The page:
Our Latest Blogs

Back to School: 5 Tips for Kids With Mental Health Concerns

kids getting on a school bus


It’s late August.  Interstate 95 in the Northeast is actually moving during morning and evening rush hours as workers ditch the daily commute for one last vacation of summer.  Meanwhile, the stores are full of parents and their children shopping for new clothes and school supplies.  Labor Day is late this year, but in another week or so millions of kids across the country will participate in the annual rite of fall known as “Back to School.”

What many people don’t know about this time of year is the surge in demand on mental health professionals who work with children and teens.  I realized this last week when my wife took our daughter to see her psychiatrist for a medication adjustment.  Why did I think it was just my own kid who was acting agitated of late and not able to sleep at night?  Her doctor explained that many of her young patients experience similar signs of elevated stress this time of year.

For most kids, Back to School is a time of mixed emotions.  The burden of having to conform to schedules, rules and work routines is weighed against the benefits of getting out of the house and back with friends, old and new.   But for the child or adolescent with a mental health condition those mixed emotions can be so overwhelming that they literally make them sick.  Even the prospect of being with their peers can be a source of stress and anxiety.

My own family has been through several challenging Back to School transitions and every time we learn something new.  Here are five tips, based on personal experience, to help you get through this potentially stressful time of year:

  1. Prepare early. Whether shopping for supplies or packing a kid for boarding school or college, do not wait until the last week of summer to do these things.  Back to School sales are really just a way to pack more consumers into stores, and there are bargains all year round on the Internet and most retail outlets.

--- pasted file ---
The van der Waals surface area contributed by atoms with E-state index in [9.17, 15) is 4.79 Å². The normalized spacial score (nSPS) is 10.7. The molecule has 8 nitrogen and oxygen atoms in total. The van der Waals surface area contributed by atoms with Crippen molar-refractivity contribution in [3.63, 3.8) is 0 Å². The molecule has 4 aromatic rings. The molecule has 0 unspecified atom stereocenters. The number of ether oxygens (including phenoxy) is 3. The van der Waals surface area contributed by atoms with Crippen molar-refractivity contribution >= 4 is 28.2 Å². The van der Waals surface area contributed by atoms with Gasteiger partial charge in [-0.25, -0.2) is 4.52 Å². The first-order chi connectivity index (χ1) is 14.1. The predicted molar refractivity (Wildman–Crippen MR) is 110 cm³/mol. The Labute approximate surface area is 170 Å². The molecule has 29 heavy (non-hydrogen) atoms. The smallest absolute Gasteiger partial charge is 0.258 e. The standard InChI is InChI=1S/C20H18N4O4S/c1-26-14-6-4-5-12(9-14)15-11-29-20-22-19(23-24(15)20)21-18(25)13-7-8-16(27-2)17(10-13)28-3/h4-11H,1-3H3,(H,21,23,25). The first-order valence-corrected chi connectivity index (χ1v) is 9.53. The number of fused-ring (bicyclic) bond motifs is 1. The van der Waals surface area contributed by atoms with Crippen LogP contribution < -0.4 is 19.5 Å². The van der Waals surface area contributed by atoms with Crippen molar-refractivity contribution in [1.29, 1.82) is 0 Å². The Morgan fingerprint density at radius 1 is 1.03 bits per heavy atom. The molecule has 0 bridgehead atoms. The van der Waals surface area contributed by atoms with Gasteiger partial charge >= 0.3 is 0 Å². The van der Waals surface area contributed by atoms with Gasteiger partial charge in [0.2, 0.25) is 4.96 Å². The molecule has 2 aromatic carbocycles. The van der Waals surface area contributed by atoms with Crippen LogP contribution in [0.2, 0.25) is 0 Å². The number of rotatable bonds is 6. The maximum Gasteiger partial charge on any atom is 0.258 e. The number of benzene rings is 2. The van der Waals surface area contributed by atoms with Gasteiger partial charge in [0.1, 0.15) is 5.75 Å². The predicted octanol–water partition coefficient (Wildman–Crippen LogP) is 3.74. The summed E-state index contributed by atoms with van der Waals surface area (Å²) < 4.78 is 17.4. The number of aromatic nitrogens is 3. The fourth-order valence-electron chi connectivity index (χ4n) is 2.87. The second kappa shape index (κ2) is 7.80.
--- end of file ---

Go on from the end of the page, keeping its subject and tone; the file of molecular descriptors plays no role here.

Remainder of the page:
2. Take a home vacation. If you plan to take a trip in summer, do it early in the season.  Save the last week for a relaxing stay at home and be sure to follow Tip #1 by not using that time for last minute preparations.   Instead of a trip, plan for an easy day at the beach or lake, backyard cook-out with s’mores, or a movie matinee.  Low-stress activities are key.
  3. Get back on school time. Or better yet, stay on a school-year schedule throughout the summer.  There’s nothing worse for kids with mental health issues than disrupted sleep cycles.  My daughter did a great job this summer of resisting the temptation to sleep in most mornings.  As a result she is in much better shape for 7 AM wake-ups when she returns to school next week.
  4. Resolve treatment issues before school starts. If your child is feeling symptomatic, it’s important to get him in for treatment and possible medication changes before school starts.  By the same token, the end of August is not a good time to change therapists.  Your child needs a stable support system and plan in place before the transition back to school begins.
  5. Be proactive. Many kids with mental health concerns respond well to incentive plans provided the rules are clear and agreed on in advance.  Creating a daily point system that recognizes and rewards desired behaviors is positive reinforcement.  Offering a reward for her to go to school after she’s already refused is bribery.  Working parents can be proactive by scheduling time off from work both before and after school begins, so they can be available to provide extra support during that tough first week of school.

My final advice to parents is to count your successes, not your failures.  Raising a child or teen with mental health issues isn’t easy.  If you can manage to accomplish 1 or 2 items on this list, that’s a big accomplishment for you and your child.  Be sure to celebrate it!

Do you have a tip or story about Back to School transitions for your child or family member with mental health concerns?  Please share it in our comments section.

If you would like help identifying a mental health professional in your area, contact one of our Resource Specialists.


Recommended for You

Print Friendly, PDF & Email
Jay Boll, Editor in Chief www.rtor.org